BELLEVUE, Nebraska – More than 10,000 military personnel and civilians working at Offutt Air Force Base may be at risk of the Chinese government monitoring cellphone calls, texts and data because at least one cellular service provider installed Chinese equipment on nearby towers.
The US Commerce Department is investigating the data-gathering and transmission capabilities of devices mounted on cellphone towers, including missile silos from Chinese technology company Huawei in western Nebraska, Reuters reported.
U.S. Rep. Mike Flood, R-Neb., wrote to the Commerce Department this week seeking an update on the investigation, which he said he supports. He wanted confirmation from Commerce about any Huawei technology on cell towers within 20 miles of Offutt or other Nebraska military installations.
The Huawei equipment was found in Cheyenne County, Sidney’s home state, near Offutt and nuclear missile silos, multiple sources told the Nebraska Examiner. State and federal leaders have yet to officially discuss it.
“I think it’s a slap in the face to every airline that goes to work,” Flood said.St Congressional district includes Offutt. “I want to know where this is in Nebraska, what companies are using it and why it hasn’t been removed.”
Adm. Charles Richards, head of U.S. Strategic Command, acknowledged at a conference in July that national governments are trying to access military intelligence. He said the US intelligence services and others are working to protect key military assets from cyberattacks.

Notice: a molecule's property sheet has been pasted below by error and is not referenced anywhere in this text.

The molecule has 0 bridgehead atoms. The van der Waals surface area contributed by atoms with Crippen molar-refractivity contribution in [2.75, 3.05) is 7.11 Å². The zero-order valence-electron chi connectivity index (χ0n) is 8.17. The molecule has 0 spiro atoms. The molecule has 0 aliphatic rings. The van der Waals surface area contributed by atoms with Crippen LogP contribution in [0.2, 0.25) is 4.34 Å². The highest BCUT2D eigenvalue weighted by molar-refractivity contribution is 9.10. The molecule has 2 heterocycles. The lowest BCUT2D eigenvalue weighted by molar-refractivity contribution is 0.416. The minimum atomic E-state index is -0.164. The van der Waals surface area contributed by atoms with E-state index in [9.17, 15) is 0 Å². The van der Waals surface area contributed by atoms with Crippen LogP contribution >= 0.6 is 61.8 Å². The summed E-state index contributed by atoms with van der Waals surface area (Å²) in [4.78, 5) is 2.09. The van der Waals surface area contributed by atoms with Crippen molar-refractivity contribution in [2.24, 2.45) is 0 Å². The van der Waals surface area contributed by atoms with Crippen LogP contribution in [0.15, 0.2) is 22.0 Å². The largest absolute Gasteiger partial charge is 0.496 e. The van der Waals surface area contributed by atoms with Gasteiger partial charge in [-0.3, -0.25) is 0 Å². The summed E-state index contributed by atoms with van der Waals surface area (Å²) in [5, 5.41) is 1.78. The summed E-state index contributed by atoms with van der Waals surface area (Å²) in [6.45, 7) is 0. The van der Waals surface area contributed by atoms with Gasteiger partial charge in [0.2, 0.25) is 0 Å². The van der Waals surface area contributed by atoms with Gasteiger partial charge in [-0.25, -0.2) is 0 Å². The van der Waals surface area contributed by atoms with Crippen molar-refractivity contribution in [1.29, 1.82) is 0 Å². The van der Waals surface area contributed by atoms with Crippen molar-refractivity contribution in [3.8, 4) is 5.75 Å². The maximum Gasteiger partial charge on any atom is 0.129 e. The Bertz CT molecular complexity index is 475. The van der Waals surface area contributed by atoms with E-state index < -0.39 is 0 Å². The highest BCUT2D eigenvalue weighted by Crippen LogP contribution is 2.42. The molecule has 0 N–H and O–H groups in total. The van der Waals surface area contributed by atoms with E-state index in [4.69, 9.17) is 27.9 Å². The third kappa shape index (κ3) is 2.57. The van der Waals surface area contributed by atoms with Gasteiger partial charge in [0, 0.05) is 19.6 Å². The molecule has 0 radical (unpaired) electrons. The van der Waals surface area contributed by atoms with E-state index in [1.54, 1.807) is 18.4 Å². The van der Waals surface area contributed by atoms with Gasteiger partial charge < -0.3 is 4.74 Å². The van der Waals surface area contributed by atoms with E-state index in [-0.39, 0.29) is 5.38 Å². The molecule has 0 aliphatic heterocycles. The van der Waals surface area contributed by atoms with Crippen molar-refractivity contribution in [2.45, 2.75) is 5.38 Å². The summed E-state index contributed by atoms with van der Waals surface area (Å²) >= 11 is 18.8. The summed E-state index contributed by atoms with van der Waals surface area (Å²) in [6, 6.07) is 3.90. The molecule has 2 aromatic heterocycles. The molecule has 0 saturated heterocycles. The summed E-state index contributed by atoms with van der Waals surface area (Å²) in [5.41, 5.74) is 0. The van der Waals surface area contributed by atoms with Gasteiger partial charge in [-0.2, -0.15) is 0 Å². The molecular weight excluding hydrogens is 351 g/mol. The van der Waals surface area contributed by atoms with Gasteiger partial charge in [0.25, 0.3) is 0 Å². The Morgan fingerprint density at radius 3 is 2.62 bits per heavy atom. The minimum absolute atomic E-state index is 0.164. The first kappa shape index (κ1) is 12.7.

Huawei was founded by former Chinese military personnel. The company has denied that the device is an espionage threat or that it is working in coordination with the Chinese government. Tech experts say the Chinese state could force companies in China to share user data.
Crystal Rhodes, a Democrat who represents most of the Omaha area on the Nebraska Public Service Commission, will not discuss the location of certain cell phone towers in Nebraska with Chinese equipment, citing national security concerns.
But every Viaro wireless tower in Nebraska has Huawei devices, she said. She said the company has discussed applying for up to $330 million in federal funds to strip the Chinese equipment in Nebraska and replace it with technology approved by the U.S. Department of Defense. The company did not return repeated messages seeking comment.
“This is a big deal,” Rhodes said. “It has to be fixed.”
Flood said he hopes the Commerce Department will act with a sense of urgency. The UK has banned Huawei equipment from its mobile towers and the US should be able to do the same, he said. The public wants answers, and soon.
“China is a real threat,” Flood said. “We cannot rely on Chinese technology to protect our national security. … I hope this does not have to happen.